DISCARDING YOUR SBA LOAN PACKET COULD BE LIKE THROWING AWAY MONEY

FEMA's picture
Printer-friendly versionPrinter-friendly versionPDF versionPDF version

LITTLE ROCK, Ark. — Disaster recovery officials have a key message for homeowners, renters and business owners in the four Arkansas counties approved for individual assistance as a result of the April 27 severe storms: Complete your U.S. Small Business Administration (SBA) disaster loan application Discarding it could be like throwing away money!

After survivors register with the Federal Emergency Management Agency (FEMA), they may receive an application for a low-interest disaster loan from the SBA. The number one mistake people make is assuming these loans are only for businesses or simply choosing to ignore the application because they do not want to take out a loan.

“It’s an easy mistake to make, because so many people assume the SBA is for businesses only,” said State Coordinating Officer David Maxwell of the Arkansas Department of Emergency Management. “The truth is, they also help renters and folks who own their homes.”

Applicants should know:

  • Filling out the SBA loan application is a necessary step for homeowners and renters to be considered for some other forms of disaster assistance.
  • If the SBA is unable to approve a loan, the applicant may be referred back to FEMA for some other types of disaster aid. Applicants may be approved for assistance to repair or replace destroyed personal items, such as clothing and vehicles.
  • Homeowners may borrow up to $200,000 to repair/replace primary residences if not fully compensated by insurance or some other source.
  • Homeowners and renters may borrow up to $40,000 to repair/replace personal property.
  • Businesses may borrow up to $2 million for any combination of property damage or economic injury.
  • The term of a low-interest disaster loan can be up to 30 years.

“Completing and returning the SBA application is an important step, even for those who don’t know yet if they want a loan,” said Federal Coordinating Officer Timothy J. Scranton.  “People who discard the application could miss out on FEMA grants that could be available to them.” 

Storm survivors who have questions about the application should call the SBA Customer Service Center at 1-800-659-2955. Individuals who are deaf or are hard of hearing can call TTY 1-800-877-8339. Survivors can also apply online using the electronic loan applications. That website is https://disasterloan.sba.gov/ela.

SBA specialists also are working at the fixed and mobile Disaster Recovery Centers that are operating throughout the affected areas. They can answer questions regarding the disaster loan process, help residents fill out loan applications and accept the completed forms. For a complete list of locations, click on http://www.fema.gov/disaster/4174/updates/five-disaster-recovery-centers-open-arkansas.

The SBA also operates a Business Recovery Center in Conway. Located at the Faulkner County Justice Building, 510 S. German Ln., Conway, AR 72034, the center is open from 9 a.m. to 5 p.m. Monday through Friday. The center is geared specifically to business owners.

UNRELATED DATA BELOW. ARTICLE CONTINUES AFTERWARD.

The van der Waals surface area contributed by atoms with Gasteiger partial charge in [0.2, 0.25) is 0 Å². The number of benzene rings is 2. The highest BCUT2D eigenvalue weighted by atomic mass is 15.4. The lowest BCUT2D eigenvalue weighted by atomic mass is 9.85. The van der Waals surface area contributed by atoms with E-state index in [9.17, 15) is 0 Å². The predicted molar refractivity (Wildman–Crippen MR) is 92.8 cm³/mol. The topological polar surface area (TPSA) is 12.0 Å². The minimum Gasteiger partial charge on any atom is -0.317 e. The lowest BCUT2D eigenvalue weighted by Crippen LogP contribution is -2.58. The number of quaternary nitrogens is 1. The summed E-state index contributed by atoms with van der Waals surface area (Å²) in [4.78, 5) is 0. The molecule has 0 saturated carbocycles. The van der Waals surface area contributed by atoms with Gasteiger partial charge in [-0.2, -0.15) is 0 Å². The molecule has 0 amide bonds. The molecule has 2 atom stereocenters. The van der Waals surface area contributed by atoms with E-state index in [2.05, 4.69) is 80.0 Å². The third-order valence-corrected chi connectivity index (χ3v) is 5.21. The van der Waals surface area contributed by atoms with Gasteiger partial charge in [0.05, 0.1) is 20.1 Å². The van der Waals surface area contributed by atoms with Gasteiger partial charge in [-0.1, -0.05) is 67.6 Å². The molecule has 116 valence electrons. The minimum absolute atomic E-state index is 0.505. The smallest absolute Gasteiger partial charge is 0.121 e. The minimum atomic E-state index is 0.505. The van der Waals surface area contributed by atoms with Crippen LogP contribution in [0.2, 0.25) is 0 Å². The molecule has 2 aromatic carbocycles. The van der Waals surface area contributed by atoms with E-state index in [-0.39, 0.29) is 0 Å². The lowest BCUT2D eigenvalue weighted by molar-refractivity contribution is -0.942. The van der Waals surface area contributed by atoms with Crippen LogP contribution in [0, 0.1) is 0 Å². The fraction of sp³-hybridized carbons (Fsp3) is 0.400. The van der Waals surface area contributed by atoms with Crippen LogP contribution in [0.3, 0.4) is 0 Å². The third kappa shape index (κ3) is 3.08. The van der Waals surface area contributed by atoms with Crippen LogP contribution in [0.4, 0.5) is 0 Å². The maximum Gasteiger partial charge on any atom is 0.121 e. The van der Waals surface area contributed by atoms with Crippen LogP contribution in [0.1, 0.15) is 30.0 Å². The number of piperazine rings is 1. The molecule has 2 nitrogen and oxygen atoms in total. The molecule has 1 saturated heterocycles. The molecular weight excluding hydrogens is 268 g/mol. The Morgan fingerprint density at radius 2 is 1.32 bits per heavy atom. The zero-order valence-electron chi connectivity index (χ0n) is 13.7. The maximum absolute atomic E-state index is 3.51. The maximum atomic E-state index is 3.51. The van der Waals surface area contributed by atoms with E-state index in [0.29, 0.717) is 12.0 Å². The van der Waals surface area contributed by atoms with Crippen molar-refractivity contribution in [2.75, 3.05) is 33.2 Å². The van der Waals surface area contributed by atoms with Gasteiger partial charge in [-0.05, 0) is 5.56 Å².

Arkansas homeowners, renters, and business owners can register online at www.disasterassistance.gov, via web-enabled phone at m.fema.gov, or by telephone via FEMA’s toll-free numbers: 1-800-621-3362 or TTY 1-800-462-7585. Those who use 711-Relay or Video Relay Services can call 1-800-621-3362. Disaster recovery specialists are available by phone daily from 7 a.m. to 10 p.m.

Disaster recovery assistance is available without regard to race, color, religion, nationality, sex, age, disability, English proficiency or economic status.  If you or someone you know has been discriminated against, call FEMA toll-free at 800-621-FEMA (3362). For TTY call 800-462-7585.

The Arkansas Department of Emergency Management (ADEM) is the state's homeland security and preparedness agency. The agency works to identify and lessen the effects of emergencies, disasters and threats to Arkansas by developing effective prevention, preparedness, mitigation, response and recovery actions for all disasters and emergencies.  For additional information, contact ADEM at (501) 683-6700 or visit the website at www.adem.arkansas.gov.

FEMA’s mission is to support our citizens and first responders to ensure that as a nation we work together to build, sustain, and improve our capability to prepare for, protect against, respond to, recover from, and mitigate all hazards.  Follow us on Twitter at femaregion6, the R6 Hurricane Preparedness website at www.fema.gov/about/regions/regionvi/updates.shtm and the FEMA Blog at http://blog.fema.gov. For information on rebuilding and repairing safer and stronger, visit www.fema.gov/ar-disaster-mitigation.

The U.S. Small Business Administration (SBA) is the federal government’s primary source of money for the long-term rebuilding of disaster-damaged private property. SBA helps homeowners, renters, businesses of all sizes, and private non-profit organizations fund repairs or rebuilding efforts and cover the cost of replacing lost or disaster-damaged personal property. These disaster loans cover losses not fully compensated by insurance or other recoveries and do not duplicate benefits of other agencies or organizations. For information about SBA programs, applicants can go to www.sba.gov/disaster or call (800) 659-2955 (TTY 1-800-977-8339).

News Source : DISCARDING YOUR SBA LOAN PACKET COULD BE LIKE THROWING AWAY MONEY
Copy this html code to your website/blog to embed this press release.